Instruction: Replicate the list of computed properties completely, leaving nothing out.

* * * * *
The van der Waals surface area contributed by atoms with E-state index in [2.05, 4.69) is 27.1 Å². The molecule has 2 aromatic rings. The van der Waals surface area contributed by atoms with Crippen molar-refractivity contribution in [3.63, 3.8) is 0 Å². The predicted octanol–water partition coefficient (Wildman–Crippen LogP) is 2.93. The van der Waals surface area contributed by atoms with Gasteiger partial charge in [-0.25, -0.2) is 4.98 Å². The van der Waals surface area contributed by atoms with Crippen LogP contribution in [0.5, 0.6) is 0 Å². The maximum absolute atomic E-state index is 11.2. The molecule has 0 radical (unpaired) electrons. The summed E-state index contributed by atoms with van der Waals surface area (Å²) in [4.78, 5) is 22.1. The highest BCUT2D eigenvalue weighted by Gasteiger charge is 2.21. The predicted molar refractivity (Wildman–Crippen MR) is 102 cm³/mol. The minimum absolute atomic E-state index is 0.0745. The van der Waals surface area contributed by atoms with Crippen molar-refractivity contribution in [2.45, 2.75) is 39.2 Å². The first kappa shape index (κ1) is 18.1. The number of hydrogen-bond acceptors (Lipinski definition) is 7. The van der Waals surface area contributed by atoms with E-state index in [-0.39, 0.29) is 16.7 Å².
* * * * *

The van der Waals surface area contributed by atoms with E-state index in [2.05, 4.69) is 27.1 Å². The molecule has 2 aromatic rings. The van der Waals surface area contributed by atoms with Crippen molar-refractivity contribution in [3.63, 3.8) is 0 Å². The predicted octanol–water partition coefficient (Wildman–Crippen LogP) is 2.93. The van der Waals surface area contributed by atoms with Gasteiger partial charge in [-0.25, -0.2) is 4.98 Å². The van der Waals surface area contributed by atoms with Crippen LogP contribution in [0.5, 0.6) is 0 Å². The maximum absolute atomic E-state index is 11.2. The molecule has 0 radical (unpaired) electrons. The summed E-state index contributed by atoms with van der Waals surface area (Å²) in [4.78, 5) is 22.1. The highest BCUT2D eigenvalue weighted by Gasteiger charge is 2.21. The predicted molar refractivity (Wildman–Crippen MR) is 102 cm³/mol. The minimum absolute atomic E-state index is 0.0745. The van der Waals surface area contributed by atoms with Crippen molar-refractivity contribution in [2.45, 2.75) is 39.2 Å². The first kappa shape index (κ1) is 18.1. The number of hydrogen-bond acceptors (Lipinski definition) is 7. The van der Waals surface area contributed by atoms with E-state index in [-0.39, 0.29) is 16.7 Å².